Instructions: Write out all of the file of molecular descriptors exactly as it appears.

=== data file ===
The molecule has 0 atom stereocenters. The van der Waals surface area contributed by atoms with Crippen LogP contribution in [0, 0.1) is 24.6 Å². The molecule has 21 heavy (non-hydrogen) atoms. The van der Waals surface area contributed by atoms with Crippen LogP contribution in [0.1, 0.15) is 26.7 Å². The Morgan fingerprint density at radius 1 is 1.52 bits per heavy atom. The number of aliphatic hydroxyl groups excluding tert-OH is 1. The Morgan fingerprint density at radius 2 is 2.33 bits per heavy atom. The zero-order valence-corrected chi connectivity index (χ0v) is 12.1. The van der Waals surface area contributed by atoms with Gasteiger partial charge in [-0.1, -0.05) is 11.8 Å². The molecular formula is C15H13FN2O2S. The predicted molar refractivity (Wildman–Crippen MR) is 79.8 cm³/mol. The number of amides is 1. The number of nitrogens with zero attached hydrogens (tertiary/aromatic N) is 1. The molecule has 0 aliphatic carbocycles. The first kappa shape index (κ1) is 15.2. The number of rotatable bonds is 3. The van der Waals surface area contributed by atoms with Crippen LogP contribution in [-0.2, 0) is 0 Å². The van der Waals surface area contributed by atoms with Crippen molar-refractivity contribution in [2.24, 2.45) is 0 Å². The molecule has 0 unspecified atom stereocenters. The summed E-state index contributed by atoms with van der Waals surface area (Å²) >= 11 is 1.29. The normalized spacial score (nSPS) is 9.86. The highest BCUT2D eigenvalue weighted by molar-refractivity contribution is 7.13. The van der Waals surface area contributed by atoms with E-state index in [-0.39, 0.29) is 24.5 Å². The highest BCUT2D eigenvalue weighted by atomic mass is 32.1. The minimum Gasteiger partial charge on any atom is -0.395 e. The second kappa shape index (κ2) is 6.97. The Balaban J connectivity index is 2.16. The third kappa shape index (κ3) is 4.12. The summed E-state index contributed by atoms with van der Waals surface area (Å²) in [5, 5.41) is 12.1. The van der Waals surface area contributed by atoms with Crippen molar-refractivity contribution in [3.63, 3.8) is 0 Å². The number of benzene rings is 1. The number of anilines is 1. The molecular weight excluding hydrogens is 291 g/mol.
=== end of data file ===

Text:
The molecule has 0 atom stereocenters. The van der Waals surface area contributed by atoms with Crippen LogP contribution in [0, 0.1) is 24.6 Å². The molecule has 21 heavy (non-hydrogen) atoms. The van der Waals surface area contributed by atoms with Crippen LogP contribution in [0.1, 0.15) is 26.7 Å². The Morgan fingerprint density at radius 1 is 1.52 bits per heavy atom. The number of aliphatic hydroxyl groups excluding tert-OH is 1. The Morgan fingerprint density at radius 2 is 2.33 bits per heavy atom. The zero-order valence-corrected chi connectivity index (χ0v) is 12.1. The van der Waals surface area contributed by atoms with Gasteiger partial charge in [-0.1, -0.05) is 11.8 Å². The molecular formula is C15H13FN2O2S. The predicted molar refractivity (Wildman–Crippen MR) is 79.8 cm³/mol. The number of amides is 1. The number of nitrogens with zero attached hydrogens (tertiary/aromatic N) is 1. The molecule has 0 aliphatic carbocycles. The first kappa shape index (κ1) is 15.2. The number of rotatable bonds is 3. The van der Waals surface area contributed by atoms with Crippen LogP contribution in [-0.2, 0) is 0 Å². The van der Waals surface area contributed by atoms with Crippen molar-refractivity contribution in [2.24, 2.45) is 0 Å². The molecule has 0 unspecified atom stereocenters. The summed E-state index contributed by atoms with van der Waals surface area (Å²) >= 11 is 1.29. The normalized spacial score (nSPS) is 9.86. The highest BCUT2D eigenvalue weighted by molar-refractivity contribution is 7.13. The van der Waals surface area contributed by atoms with E-state index in [-0.39, 0.29) is 24.5 Å². The highest BCUT2D eigenvalue weighted by atomic mass is 32.1. The minimum Gasteiger partial charge on any atom is -0.395 e. The second kappa shape index (κ2) is 6.97. The Balaban J connectivity index is 2.16. The third kappa shape index (κ3) is 4.12. The summed E-state index contributed by atoms with van der Waals surface area (Å²) in [5, 5.41) is 12.1. The van der Waals surface area contributed by atoms with Crippen molar-refractivity contribution in [3.63, 3.8) is 0 Å². The number of benzene rings is 1. The number of anilines is 1. The molecular weight excluding hydrogens is 291 g/mol.